Its hard to see what meaningful contribution Mugabe can make to a debate on climate change when he and his bunch of crazed war veterans have done more than a little to contribute to it by chopping down trees, slaughtering wild life and destroying the natural environment. While the AU fulminates about the wests miserly contribution to the funds allocated to help poorer nations counteract climate change, they remain silent on Zimbabwes destruction of the environment. No doubt, Mugabe will manage to blame sanctions for climate change along with all the other ills he and his party have brought down on the heads of Zimbabweans at home and in the world-wide diaspora.
But before he ventures into the Scandinavian winter, Mugabe must first face the 10.000 or so delegates at the Zanu PF Congress. With a complete blackout of news about the Talks, on the grounds that discussing them in public would only weaken their positions whatever that means! journalists in Zimbabwe have filled their columns with speculation about Mugabes future and the possible splits inside Zanu PF. We are led to believe that the party is desperate to revive its fortunes, financially and politically. Unfortunately, that does not include ditching the Dear Leader. It seems that Zanu PF top people, terrified of losing their ill-gotten gains and of prosecution by the ICC, have firmly endorsed Mugabe as Party Leader for the next five years. By which time the Dear Leader will have reached the grand old age of 91, almost in line for a telegram from HMQ. His real intention of course is to remain in office until death, always assuming he admits that possibility! Only death would automatically exclude him from prosecution for human rights abuses, at least from an earthly court.
On International Human Rights Day, AIDS Free World, an international advocacy group, issued a damning report that indicated quite explicitly that prior to the 2008 elections Zanu PF mounted a systematic campaign of rape against women aligned to the MDC. The report contains sworn affidavits of 70 victims of rape by Zanu PF supporters who actually gave their names to their victims and told them why they were being raped: because they were wives, mothers, daughters or sisters of MDC officials. There were no less than 380 rapes and 241 perpetrators named in this report which further claimed that the campaign was quite deliberate. It was organized by the Joint Operations Command and Mugabe not only knew about it, he was complicit in that he refused to punish those responsible. The evidence is incontrovertible and unassailable, maintains Stephen Lewis the co-director of AIDS Free World. Will the rest of the world take any notice of this detailed 64 page-long report? Will SADC or the AU, armed with such a damning indictment of one of their own members find the courage to condemn Robert Mugabe and the Zanu PF members responsible for such heinous crimes against humanity? On past experience, it is unlikely, I would say.
For me, there was one small item of good news this week. That was the news that the MDC has expelled and suspended members of their party found to be corrupt. All the bad apples are going to be crushed, announced Nelson Chamisa. We dont want a culture of violence, we want a culture of discourse. At last, we have a frank admission of something which many of us have suspected for a very long time: that the MDC is not immune to the all-pervasive moral decline that has dominated Zimbabwean political and social life in recent years. The MDC cannot continue to expect the unquestioning support of ordinary Zimbabweans at home and abroad if they abandon the moral integrity that first attracted us to the party. Many of us profoundly disagreed with their decision to join Zanu PF in a government of national unity but we accepted it because we were told it was the only way forward if the country was not to be plunged into even greater suffering. When I heard fellow Zimbabweans expounding the view that the MDC in government would be no better than Zanu PF, I dismissed it as mere cynicism of the sort one hears all the time about the behaviour of politicians. I heard it again this week when a good friend from home, exiled here in the UK, phoned me. He had been a passionate supporter of the MDC from the beginning but now he is utterly disillusioned. Theyre all the same, he said, once they get into power. You can be sure he wont be going home any time soon no matter how often Morgan Tsvangirai urges Zimbabweans abroad to return and help rebuild the country. Go home to what? my friend asked, When there are no jobs. He has a point.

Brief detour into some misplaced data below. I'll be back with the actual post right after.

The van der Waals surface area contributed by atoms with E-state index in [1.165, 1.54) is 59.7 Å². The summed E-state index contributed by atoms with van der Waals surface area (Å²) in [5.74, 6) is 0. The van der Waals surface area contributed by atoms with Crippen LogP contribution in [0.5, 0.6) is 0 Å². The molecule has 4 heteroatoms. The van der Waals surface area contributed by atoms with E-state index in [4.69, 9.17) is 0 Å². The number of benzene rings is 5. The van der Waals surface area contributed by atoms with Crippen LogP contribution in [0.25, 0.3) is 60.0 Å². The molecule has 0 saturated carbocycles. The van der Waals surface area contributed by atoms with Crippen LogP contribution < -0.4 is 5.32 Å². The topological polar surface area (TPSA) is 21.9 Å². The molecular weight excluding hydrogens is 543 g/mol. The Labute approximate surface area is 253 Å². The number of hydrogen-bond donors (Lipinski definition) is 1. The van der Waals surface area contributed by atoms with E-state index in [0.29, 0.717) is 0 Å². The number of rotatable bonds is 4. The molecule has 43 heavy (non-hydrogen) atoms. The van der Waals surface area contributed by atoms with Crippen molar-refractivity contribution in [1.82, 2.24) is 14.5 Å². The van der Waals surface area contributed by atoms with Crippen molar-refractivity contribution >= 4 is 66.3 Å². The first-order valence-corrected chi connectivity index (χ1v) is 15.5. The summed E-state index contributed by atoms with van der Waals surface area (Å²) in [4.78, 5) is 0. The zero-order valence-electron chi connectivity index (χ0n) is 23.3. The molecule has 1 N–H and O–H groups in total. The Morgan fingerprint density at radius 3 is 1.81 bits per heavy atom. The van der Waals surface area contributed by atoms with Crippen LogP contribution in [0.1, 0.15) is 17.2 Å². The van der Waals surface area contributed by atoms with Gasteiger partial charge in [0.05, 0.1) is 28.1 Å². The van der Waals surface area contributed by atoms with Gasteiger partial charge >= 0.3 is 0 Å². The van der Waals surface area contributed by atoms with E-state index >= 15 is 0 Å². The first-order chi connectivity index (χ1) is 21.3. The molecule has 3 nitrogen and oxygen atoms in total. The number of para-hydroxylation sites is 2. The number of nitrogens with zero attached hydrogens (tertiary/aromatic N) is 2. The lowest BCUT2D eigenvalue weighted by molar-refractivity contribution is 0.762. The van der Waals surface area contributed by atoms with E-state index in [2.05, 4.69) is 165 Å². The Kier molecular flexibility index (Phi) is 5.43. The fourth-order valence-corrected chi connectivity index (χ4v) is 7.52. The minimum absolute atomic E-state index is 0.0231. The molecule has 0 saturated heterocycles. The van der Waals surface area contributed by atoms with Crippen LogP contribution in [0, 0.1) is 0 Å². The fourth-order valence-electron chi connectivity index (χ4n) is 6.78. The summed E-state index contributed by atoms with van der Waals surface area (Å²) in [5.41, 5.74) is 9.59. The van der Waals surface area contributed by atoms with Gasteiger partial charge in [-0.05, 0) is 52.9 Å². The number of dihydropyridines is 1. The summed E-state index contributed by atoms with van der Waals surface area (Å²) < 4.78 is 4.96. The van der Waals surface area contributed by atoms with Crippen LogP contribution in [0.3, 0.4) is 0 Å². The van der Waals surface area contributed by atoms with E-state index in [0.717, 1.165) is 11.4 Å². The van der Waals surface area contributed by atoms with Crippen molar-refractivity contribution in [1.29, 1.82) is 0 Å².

An editorial in the Zimbabwe Independent this week claimed Zimbabweans in the diaspora will not return home until theres peace and security, to which I would add justice and equality for all, not excluding Zimbabweans of a lighter shade. When the MDC regains its courage and moral integrity and raises its voice in defence of human rights for ALL Zimbabweans, regardless of their race and colour, then I might begin to believe in them again.
Yours in the (continuing) struggle PH. aka Pauline Henson author of Case Closed published in Zimbabwe by Mambo Press, Going Home and Countdown, political detective stories set in Zimbabwe and available from Lulu.com and Amazon.Post published in: Opinions